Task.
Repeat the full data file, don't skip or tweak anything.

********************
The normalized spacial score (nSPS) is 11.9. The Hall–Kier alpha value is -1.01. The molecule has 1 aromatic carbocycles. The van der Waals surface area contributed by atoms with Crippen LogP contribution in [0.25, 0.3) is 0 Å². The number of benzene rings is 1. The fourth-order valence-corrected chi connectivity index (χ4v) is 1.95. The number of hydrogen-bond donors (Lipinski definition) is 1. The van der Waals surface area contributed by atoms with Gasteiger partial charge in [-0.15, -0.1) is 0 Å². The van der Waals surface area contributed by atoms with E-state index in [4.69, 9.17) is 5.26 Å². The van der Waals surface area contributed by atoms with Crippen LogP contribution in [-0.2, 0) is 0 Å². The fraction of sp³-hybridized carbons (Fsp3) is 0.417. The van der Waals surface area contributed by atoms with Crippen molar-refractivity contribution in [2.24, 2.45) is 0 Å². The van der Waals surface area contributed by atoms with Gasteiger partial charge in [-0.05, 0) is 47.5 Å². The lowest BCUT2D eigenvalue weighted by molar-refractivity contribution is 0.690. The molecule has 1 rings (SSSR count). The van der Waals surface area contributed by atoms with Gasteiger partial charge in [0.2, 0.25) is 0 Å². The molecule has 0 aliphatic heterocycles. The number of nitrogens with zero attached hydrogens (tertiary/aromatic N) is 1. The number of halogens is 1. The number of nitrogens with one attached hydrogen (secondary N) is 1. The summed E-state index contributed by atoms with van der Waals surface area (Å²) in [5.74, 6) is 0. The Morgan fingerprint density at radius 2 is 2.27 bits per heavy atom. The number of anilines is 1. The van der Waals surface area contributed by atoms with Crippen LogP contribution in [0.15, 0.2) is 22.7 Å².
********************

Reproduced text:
The normalized spacial score (nSPS) is 11.9. The Hall–Kier alpha value is -1.01. The molecule has 1 aromatic carbocycles. The van der Waals surface area contributed by atoms with Crippen LogP contribution in [0.25, 0.3) is 0 Å². The number of benzene rings is 1. The fourth-order valence-corrected chi connectivity index (χ4v) is 1.95. The number of hydrogen-bond donors (Lipinski definition) is 1. The van der Waals surface area contributed by atoms with Gasteiger partial charge in [-0.15, -0.1) is 0 Å². The van der Waals surface area contributed by atoms with E-state index in [4.69, 9.17) is 5.26 Å². The van der Waals surface area contributed by atoms with Crippen LogP contribution in [-0.2, 0) is 0 Å². The fraction of sp³-hybridized carbons (Fsp3) is 0.417. The van der Waals surface area contributed by atoms with Crippen molar-refractivity contribution in [2.24, 2.45) is 0 Å². The van der Waals surface area contributed by atoms with Gasteiger partial charge in [-0.05, 0) is 47.5 Å². The lowest BCUT2D eigenvalue weighted by molar-refractivity contribution is 0.690. The molecule has 1 rings (SSSR count). The van der Waals surface area contributed by atoms with Gasteiger partial charge in [0.2, 0.25) is 0 Å². The molecule has 0 aliphatic heterocycles. The number of nitrogens with zero attached hydrogens (tertiary/aromatic N) is 1. The number of halogens is 1. The number of nitrogens with one attached hydrogen (secondary N) is 1. The summed E-state index contributed by atoms with van der Waals surface area (Å²) in [5.74, 6) is 0. The Morgan fingerprint density at radius 2 is 2.27 bits per heavy atom. The number of anilines is 1. The van der Waals surface area contributed by atoms with Crippen LogP contribution in [0.15, 0.2) is 22.7 Å².